WATER COLOR SKETCHES OF THE WHITE CITY AND THE SUNSET CITY [cover title]. San Francisco: Published Exclusively by "The Examiner," 1894. 21.5x29.5 cm (8 1/2 x 11 1/2 inches), 20 plates with chromolithograph illustrations, plus cover illustrations and four supplemental views, original pictorial linen-backed chromolithograph wrappers, string tied. First edition. Part one (apparently all published) plus four additional plates designated "San Francisco Examiner Art Supplement." Charles Graham was "Director of Color of the California Midwinter Fair." Some of the color lithographs have the imprint "The Winters Art Litho. Co., Chicago." Charles Graham (1852-1911) was a self-taught itinerant artist who worked for HARPER'S WEEKLY and other national magazines in the 1870s and 1880s. He had studios in San Francisco at various times between 1883 and 1896. He was director of color at the Chicago World's Fair in 1893, and served in the same capacity the following year at the California Midwinter Fair where he also illustrated the souvenir guides. See Hughes, Artists in California 1786-1940, p. 182. The California Midwinter Fair, held in San Francisco's Golden Gate Park, was extremely successful: it made money while promoting winter travel to the Golden State. "The California Midwinter International Exposition of 1894 was the state's first international event and as such, was a landmark in her history. Purposely held in winter, it showcased the the glorious climate of the Golden State and followed on the heels of the vastly successful World's Columbian Exhibition held in Chicago in 1893 ... The fair did much to attract visitors to California ... The Midwinter Fair was extremely successful and had a lasting impact not only in San Francisco but also in the state's southern realm ... San Francisco was host to another international event two decades after the Midwinter Fair: in 1914, one of the most important events in California history took place there -- the Panama-Pacific International Exposition. Although the PPIE was larger and grander that its predecessor, its heritage may be traced to the pioneering Midwinter Fair of 1894" (Victoria Dailey, California's First International Exposition: The Midwinter Fair of 1894). Not in Cowan (1933; 1964) or Rocq (1970). String tie is missing. With the exception of tiny nicks in two margins and mild tanning to two margins, the twenty plates in the main portfolio are in fine condition. The inner surface of the covers is a bit foxed. Creases and short tears in the margins of two supplemental plates have been professionally mended. An excellent copy overall. Quite scarce; seldom found with the supplemental plates. (#167662).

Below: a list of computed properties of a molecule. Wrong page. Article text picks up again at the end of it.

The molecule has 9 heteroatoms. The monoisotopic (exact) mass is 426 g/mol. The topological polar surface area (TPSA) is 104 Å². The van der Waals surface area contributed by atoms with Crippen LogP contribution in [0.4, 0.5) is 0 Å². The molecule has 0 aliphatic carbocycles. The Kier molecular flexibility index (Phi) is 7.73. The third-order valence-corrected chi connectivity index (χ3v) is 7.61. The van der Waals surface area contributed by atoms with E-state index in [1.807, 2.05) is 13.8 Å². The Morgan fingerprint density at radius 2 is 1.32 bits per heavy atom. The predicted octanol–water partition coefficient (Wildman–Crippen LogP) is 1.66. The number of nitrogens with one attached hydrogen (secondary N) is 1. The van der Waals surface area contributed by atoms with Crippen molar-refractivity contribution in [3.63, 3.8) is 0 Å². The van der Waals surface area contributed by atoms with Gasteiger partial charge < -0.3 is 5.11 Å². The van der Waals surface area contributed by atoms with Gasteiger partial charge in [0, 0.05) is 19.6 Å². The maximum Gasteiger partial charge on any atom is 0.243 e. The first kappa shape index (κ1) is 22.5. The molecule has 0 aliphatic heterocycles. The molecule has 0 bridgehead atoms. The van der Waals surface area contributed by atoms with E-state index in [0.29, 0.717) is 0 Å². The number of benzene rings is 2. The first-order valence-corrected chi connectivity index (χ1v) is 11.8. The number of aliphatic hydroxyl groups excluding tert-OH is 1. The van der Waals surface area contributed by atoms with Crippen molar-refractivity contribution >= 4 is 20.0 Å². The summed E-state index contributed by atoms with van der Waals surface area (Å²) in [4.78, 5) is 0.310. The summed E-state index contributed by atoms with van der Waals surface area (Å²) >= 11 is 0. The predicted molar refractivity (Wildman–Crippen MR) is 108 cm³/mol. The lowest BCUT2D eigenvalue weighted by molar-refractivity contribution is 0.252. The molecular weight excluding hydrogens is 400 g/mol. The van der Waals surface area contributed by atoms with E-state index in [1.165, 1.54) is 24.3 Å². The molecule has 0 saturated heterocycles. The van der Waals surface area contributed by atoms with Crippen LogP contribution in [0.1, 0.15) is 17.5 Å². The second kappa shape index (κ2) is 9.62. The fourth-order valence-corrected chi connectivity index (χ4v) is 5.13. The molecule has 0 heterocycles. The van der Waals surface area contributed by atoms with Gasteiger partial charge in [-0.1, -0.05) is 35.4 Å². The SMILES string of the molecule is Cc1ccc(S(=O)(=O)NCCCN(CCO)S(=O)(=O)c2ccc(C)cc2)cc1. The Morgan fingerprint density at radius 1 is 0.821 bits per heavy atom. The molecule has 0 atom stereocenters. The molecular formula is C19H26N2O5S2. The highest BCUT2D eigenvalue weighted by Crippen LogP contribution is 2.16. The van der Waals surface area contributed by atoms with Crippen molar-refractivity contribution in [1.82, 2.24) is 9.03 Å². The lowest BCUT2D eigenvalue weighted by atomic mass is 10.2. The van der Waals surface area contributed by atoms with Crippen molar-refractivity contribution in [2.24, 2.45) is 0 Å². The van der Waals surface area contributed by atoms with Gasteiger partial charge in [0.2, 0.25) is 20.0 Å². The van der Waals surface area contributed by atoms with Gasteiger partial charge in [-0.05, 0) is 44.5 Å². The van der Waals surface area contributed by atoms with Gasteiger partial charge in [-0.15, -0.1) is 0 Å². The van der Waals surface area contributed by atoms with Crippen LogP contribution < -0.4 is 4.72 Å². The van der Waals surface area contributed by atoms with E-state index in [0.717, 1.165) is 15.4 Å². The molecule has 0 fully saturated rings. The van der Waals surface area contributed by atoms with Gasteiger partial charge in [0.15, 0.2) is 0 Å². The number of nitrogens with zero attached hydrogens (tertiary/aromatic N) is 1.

No statement of printing.